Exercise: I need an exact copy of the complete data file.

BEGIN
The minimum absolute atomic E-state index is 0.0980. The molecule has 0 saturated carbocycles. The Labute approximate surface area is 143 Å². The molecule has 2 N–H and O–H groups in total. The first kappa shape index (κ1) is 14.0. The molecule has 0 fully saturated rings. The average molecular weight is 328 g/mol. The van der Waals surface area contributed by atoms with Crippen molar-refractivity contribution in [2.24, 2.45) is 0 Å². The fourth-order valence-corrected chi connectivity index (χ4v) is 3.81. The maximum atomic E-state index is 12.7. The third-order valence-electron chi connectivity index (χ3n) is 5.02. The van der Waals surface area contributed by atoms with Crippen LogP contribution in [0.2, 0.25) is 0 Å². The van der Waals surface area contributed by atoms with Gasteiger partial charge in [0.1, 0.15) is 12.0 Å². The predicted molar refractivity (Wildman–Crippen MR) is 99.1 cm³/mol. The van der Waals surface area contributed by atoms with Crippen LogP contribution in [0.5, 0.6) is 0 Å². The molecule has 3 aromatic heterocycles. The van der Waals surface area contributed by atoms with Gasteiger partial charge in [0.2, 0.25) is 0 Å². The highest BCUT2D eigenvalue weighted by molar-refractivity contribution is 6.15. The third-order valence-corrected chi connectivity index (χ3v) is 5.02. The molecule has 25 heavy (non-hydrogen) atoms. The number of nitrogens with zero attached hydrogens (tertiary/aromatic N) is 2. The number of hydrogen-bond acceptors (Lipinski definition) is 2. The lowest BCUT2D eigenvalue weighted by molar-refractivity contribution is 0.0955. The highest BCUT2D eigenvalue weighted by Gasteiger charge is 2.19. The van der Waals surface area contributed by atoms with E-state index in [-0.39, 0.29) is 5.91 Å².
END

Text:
The minimum absolute atomic E-state index is 0.0980. The molecule has 0 saturated carbocycles. The Labute approximate surface area is 143 Å². The molecule has 2 N–H and O–H groups in total. The first kappa shape index (κ1) is 14.0. The molecule has 0 fully saturated rings. The average molecular weight is 328 g/mol. The van der Waals surface area contributed by atoms with Crippen molar-refractivity contribution in [2.24, 2.45) is 0 Å². The fourth-order valence-corrected chi connectivity index (χ4v) is 3.81. The maximum atomic E-state index is 12.7. The third-order valence-electron chi connectivity index (χ3n) is 5.02. The van der Waals surface area contributed by atoms with Crippen LogP contribution in [0.2, 0.25) is 0 Å². The van der Waals surface area contributed by atoms with Gasteiger partial charge in [0.1, 0.15) is 12.0 Å². The predicted molar refractivity (Wildman–Crippen MR) is 99.1 cm³/mol. The van der Waals surface area contributed by atoms with Crippen LogP contribution in [0.5, 0.6) is 0 Å². The molecule has 3 aromatic heterocycles. The van der Waals surface area contributed by atoms with Gasteiger partial charge in [0.2, 0.25) is 0 Å². The highest BCUT2D eigenvalue weighted by molar-refractivity contribution is 6.15. The third-order valence-corrected chi connectivity index (χ3v) is 5.02. The molecule has 25 heavy (non-hydrogen) atoms. The number of nitrogens with zero attached hydrogens (tertiary/aromatic N) is 2. The number of hydrogen-bond acceptors (Lipinski definition) is 2. The lowest BCUT2D eigenvalue weighted by molar-refractivity contribution is 0.0955. The highest BCUT2D eigenvalue weighted by Gasteiger charge is 2.19. The van der Waals surface area contributed by atoms with E-state index in [-0.39, 0.29) is 5.91 Å².